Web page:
Our ‘Track By Track’ guide sheds light on the stories behind some of our favourite artists’ music.
We’re just a day away from the release of Night Lands, the second album from brothers Nick Smart and Jordan Smart, aka Sunda Arc. It’s a gorgeous album that draws from techno, electronica, neo-classical and post-rock influences. Sunda Arc composes and performs using electronic and acoustic instruments, such as synthesisers, saxophones, pianos, and bass clarinets. These are all fine-tuned and channelled through their own personal creative strategies.
Released through Gondwana Records, Night Lands follows their debut album ‘Tides’.
Ahead of tomorrow’s launch, you can listen to a selection of tracks as Nick and Jordan guide you through the album track-by-track…
Distant Siren -This was a track that went through many iterations, as we were playing with different moods to frame the main melody. We ended up settling on a darker, murky sound world, with the bass clarinet representing a more hopeful melody struggling to emerge throughout the track in different ways. It was heavily inspired by walks around east London’s docklands area during the first lockdown. I think for us it feels like taking an early morning journey on a night bus; the thoughts and feelings and sights and sounds that emerge and fall back into the darkness.
Phantoms Gift – For this track we used our modular system heavily to make a lot of the synth and drone parts have lots of movement and organic energy. It has some of the most detailed sound design on the record and was really enjoyable for us to make a deep, immersive sound world, with lots of detail. We’d especially recommend listening to this one on headphones. We went into the production thinking of pushing the bass and drums as much as possible, the bass sound was inspired by some 70s Lee Perry and Scientist records where the bass and drums really shake the speakers.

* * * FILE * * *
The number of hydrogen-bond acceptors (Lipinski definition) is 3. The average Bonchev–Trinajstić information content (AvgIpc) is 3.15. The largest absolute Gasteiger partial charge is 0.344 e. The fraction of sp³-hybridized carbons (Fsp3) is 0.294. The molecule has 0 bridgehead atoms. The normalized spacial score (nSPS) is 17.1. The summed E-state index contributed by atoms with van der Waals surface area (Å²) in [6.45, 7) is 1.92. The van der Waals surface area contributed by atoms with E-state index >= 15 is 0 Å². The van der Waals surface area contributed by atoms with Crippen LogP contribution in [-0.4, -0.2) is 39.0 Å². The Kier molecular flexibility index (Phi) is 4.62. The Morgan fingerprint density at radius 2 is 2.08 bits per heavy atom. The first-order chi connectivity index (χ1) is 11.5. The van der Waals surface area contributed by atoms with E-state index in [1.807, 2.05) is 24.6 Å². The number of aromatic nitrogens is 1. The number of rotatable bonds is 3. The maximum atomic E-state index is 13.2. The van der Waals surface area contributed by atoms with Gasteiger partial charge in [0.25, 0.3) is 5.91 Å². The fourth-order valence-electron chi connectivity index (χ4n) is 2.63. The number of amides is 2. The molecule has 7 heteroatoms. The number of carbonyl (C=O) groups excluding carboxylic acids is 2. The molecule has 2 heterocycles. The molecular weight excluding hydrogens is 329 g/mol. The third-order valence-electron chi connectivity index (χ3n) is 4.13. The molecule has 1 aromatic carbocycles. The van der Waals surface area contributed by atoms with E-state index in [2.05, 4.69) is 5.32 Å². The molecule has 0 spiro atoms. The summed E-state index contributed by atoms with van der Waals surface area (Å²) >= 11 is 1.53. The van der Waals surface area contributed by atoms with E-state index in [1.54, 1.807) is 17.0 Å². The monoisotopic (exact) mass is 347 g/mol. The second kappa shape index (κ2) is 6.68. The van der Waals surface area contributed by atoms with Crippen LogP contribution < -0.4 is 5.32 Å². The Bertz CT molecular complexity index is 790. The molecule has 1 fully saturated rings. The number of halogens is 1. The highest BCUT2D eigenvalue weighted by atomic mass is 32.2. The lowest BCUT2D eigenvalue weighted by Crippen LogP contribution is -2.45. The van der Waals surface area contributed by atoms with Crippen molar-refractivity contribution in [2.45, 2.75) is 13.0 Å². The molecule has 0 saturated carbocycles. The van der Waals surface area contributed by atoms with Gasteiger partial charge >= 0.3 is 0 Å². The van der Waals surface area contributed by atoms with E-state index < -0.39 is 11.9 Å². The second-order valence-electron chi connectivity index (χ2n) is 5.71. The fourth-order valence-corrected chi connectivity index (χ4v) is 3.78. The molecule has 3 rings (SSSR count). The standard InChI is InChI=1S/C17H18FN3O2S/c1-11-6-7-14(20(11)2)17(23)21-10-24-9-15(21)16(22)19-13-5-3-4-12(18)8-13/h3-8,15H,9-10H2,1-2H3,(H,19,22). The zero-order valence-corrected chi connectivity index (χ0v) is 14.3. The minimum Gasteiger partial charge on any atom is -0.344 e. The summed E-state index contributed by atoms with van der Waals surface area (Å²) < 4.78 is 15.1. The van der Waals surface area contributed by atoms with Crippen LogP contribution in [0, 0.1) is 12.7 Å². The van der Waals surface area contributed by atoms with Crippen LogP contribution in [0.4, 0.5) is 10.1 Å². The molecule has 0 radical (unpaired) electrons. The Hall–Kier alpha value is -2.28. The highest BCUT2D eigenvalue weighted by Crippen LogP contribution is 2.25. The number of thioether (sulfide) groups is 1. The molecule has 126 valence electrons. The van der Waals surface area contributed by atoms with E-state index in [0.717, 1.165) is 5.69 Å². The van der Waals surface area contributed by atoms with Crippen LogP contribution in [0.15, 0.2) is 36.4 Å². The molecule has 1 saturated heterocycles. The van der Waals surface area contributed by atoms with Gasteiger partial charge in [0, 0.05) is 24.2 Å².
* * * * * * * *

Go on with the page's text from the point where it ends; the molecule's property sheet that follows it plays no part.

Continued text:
Beacons – This was the last track we wrote for the album, and definitely has more of a hopeful feeling. We spent some time gathering the field recordings and voices to make it feel like the music is emerging from the noise and clutter of a modern urban environment, with the voices and saxophone intertwining and calling out with their melodies. This was another one where we were inspired by the type of delay on 70s King Tubby and Lee Perry Records and we tried to create a sense of the saxophone really emerging and expanding out into the mix in the breakdown section.
Endless Fields – This was one of the first of the album tracks that we started writing, and represented a new approach in the compositional style. We tried to focus everything around the arpeggios and chords to create a feeling of a river of sound. The melody for this came very naturally through improvising over the sequence. This track also features some blended double bass from Milo which helps give the bass a more organic and natural feeling. We also ended up recording the main synth part to our reel to reel tape machine to give it some added warmth and colour.
Night Lands – This was another where we let the melody emerge from a flowing harmony sequence, and allowed it to sit as the centre of the track, framed and supported by a flowing sound world. The main synth arpeggio is heavily processed using lots of analog equipment to give it as much detail as possible and movement, which matches the movement and long form of the harmony. We also had the idea of trying to create a bit impact without relying on a heavy beat, just focusing the melody, harmony and the low end to provide the feeling of depth so you can really focus in on the melodic elements.